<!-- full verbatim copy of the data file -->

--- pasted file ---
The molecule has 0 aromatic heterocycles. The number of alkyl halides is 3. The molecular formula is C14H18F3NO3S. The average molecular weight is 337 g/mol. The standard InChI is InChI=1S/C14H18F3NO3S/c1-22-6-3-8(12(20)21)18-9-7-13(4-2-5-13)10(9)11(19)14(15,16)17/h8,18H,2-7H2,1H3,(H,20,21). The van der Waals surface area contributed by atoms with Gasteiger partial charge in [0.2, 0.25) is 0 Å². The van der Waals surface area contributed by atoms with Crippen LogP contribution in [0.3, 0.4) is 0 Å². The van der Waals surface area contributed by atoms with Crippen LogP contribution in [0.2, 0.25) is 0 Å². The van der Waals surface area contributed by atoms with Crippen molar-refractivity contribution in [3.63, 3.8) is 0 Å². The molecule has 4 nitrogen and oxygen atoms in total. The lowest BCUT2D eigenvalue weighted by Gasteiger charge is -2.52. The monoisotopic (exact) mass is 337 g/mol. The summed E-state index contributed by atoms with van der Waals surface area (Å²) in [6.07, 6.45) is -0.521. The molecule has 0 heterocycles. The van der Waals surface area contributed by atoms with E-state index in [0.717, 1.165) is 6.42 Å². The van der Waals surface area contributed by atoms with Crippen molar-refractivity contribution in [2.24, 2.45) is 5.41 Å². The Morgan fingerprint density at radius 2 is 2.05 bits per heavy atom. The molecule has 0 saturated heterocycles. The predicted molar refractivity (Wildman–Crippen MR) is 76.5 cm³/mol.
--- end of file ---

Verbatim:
The molecule has 0 aromatic heterocycles. The number of alkyl halides is 3. The molecular formula is C14H18F3NO3S. The average molecular weight is 337 g/mol. The standard InChI is InChI=1S/C14H18F3NO3S/c1-22-6-3-8(12(20)21)18-9-7-13(4-2-5-13)10(9)11(19)14(15,16)17/h8,18H,2-7H2,1H3,(H,20,21). The van der Waals surface area contributed by atoms with Gasteiger partial charge in [0.2, 0.25) is 0 Å². The van der Waals surface area contributed by atoms with Crippen LogP contribution in [0.3, 0.4) is 0 Å². The van der Waals surface area contributed by atoms with Crippen LogP contribution in [0.2, 0.25) is 0 Å². The van der Waals surface area contributed by atoms with Crippen molar-refractivity contribution in [3.63, 3.8) is 0 Å². The molecule has 4 nitrogen and oxygen atoms in total. The lowest BCUT2D eigenvalue weighted by Gasteiger charge is -2.52. The monoisotopic (exact) mass is 337 g/mol. The summed E-state index contributed by atoms with van der Waals surface area (Å²) in [6.07, 6.45) is -0.521. The molecule has 0 heterocycles. The van der Waals surface area contributed by atoms with E-state index in [0.717, 1.165) is 6.42 Å². The van der Waals surface area contributed by atoms with Crippen molar-refractivity contribution in [2.24, 2.45) is 5.41 Å². The Morgan fingerprint density at radius 2 is 2.05 bits per heavy atom. The molecule has 0 saturated heterocycles. The predicted molar refractivity (Wildman–Crippen MR) is 76.5 cm³/mol.